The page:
Your employees are active on social media and serve as your employer brand ambassadors, whether you like it or not. This is both an opportunity and a threat. Learn how to handle this delicate situation, avoid its pitfalls and make the most out of it!
How Can Organizations Benefit From Social Media Activity of Employees?
Use of social media by employees: Opportunity or threat?
Organizations are struggling to put the use of social media by employees into perspective; on one hand they realize the tremendous potential it holds in terms of business; on the other hand, they are aware of its pitfalls. This article takes a look at both sides of the coin and suggests how the issue could be handled by organizations.
The rapid growth of social media has unlocked massive business opportunities for organization, both in terms of market reach and penetration. No wonder that organizations have invested their marketing dollars heavily on social media. Today internet marketing accounts for a significant chunk of the marketing budget of most organizations; with social media marketing accounting for a good chunk of that.
Apart from the official social media accounts used by the marketing, sales and public relations teams in organizations, the wide adoption and use of social media by employees in their personal lives presents a huge additional business opportunity that not all organizations have been able to tap into; without increasing their marketing budgets.
The impact of social media usage by employees on the company’s brand
The use of social media by employees has always put organizations in two minds – whether to encourage the use of social media by employees for organizational gains or to completely restrict and delink the use of social media by employees at the workplace for non-official purposes. Organizations tend to shy away from this due to the fear of the negative impact of social media usage by employees on the organization’s image.
Employee brand ambassadorship
Employees who are active on social networks such as Facebook, Instagram, LinkedIn, Twitter, WhatsApp, etc. are likely to have a large number of ‘friends’, ‘fans’ and ‘followers’ on these platforms, who could be potential customers, business associates or employees of the organization. The employee is effectively a brand ambassador of the organization in the online community that he or she is part of, through these social media platforms.
Given the amount of time employees spend at work and the number of co-workers in their social circles (online and offline), the boundary lines between personal and work lives of employees are increasingly getting blurred. This is a fact whether the organization accepts it or not.
Social media is here to stay; no matter how it evolves and it will increasingly play a bigger role in the personal and work lives of employees, no matter how much the organization chooses to ignore it.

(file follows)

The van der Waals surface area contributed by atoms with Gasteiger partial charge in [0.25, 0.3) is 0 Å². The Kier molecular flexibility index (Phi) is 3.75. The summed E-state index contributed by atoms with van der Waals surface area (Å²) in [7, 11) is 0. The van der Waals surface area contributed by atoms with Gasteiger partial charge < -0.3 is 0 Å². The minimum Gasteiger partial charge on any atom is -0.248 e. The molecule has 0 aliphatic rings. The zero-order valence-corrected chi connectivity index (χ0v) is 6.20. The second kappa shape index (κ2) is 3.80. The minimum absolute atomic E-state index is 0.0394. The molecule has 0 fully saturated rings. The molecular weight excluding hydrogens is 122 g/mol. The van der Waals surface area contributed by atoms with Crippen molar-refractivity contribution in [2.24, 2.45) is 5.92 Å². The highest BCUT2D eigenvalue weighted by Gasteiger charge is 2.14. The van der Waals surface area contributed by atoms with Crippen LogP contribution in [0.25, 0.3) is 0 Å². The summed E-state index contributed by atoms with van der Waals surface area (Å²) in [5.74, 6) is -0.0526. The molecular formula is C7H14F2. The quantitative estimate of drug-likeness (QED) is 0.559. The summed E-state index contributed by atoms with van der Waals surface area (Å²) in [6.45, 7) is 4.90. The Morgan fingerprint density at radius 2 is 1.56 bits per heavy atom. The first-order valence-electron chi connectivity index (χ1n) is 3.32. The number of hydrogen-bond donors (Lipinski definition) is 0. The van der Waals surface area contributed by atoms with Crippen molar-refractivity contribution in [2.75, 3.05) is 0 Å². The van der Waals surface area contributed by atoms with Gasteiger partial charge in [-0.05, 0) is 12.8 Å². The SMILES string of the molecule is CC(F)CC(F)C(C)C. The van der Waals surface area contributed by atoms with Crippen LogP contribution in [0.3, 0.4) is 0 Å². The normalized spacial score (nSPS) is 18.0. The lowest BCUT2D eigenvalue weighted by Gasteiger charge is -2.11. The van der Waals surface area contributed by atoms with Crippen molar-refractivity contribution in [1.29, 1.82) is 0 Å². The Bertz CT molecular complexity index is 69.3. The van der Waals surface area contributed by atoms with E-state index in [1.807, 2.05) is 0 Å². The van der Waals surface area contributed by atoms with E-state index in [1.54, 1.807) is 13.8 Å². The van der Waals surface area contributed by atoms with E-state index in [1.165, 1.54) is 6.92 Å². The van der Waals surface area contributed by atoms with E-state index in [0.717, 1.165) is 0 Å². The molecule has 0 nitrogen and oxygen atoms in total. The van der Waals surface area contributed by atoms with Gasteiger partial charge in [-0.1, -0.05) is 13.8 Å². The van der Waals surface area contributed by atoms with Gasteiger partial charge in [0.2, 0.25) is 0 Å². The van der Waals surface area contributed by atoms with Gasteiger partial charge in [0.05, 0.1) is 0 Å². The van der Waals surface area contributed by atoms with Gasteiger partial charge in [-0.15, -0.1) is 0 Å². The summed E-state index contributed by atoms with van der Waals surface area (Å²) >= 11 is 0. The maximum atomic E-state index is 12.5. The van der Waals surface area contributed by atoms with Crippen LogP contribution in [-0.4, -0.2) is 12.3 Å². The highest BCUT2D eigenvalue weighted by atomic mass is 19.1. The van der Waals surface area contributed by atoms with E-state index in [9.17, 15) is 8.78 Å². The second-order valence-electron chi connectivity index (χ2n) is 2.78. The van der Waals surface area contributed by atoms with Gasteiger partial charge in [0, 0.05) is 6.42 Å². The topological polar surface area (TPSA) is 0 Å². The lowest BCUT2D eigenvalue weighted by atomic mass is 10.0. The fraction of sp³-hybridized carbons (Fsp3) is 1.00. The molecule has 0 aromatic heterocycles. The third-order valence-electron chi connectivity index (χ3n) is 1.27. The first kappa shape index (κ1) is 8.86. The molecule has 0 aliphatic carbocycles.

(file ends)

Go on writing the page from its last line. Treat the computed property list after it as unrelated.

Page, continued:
What type of social media posts are beneficial for a company?
Let's take a look at the kind posts shared on social media that can prove beneficial for the organization:
The type of posts that can benefit the company are:
Type #1: Organizational updates:
Accolades and recognition won (by the organization or employees)
Product launches and updates
Participation in conferences, trade shows and exhibitions
Participation in social causes and sporting events
Leadership interviews or talks
Other updates such as leadership changes.
Type #2: Workplace updates
Fun @ work activities
Type #3: Personal updates
Pictures and videos of holidays, trip, vacations, adventures, personal events
Articles or comments reflecting thought leadership.
These postings create a positive image of the organization in the eyes of the general public as well as key stakeholders such as potential employees, business partners, clients, government, etc. The positive messages percolate through the vast collective social networks of the employees. Let’s take a look at the potential benefits:
How can employees’ posts on social media help the company?
Here are the top 3 benefits on employees’ posts on social media for the company they work for:
#Benefit #1: Building camaraderie between employees
Social networking lends a personal touch to employee-to-employee relationships due to the amount of personal updates shared on the social media, which is just impossible during office hours.
Employees can get to know each other as people through social media - their profiles, preferences, hobbies, interests and much more and interact with each other on a personal basis.
This helps in creating better relationships at the workplace, resulting in improved collaboration and teamwork and improved engagement not just within the same workgroup but across teams, functions and departments.
It is generally quite time-consuming and expensive to organize team-building activities such as fun at work, parties, picnics, off-sites, etc. to get employees to interact personally beyond work.
Plus these activities might not be as effective due to restrictions on the group size and geographical location.
Social media offers a great platform for employees to interact personally at work and off-work at their own pace, without being pushed or prodded by the organization. Also, social media does not have the restrictions of time and location that offline activities may have.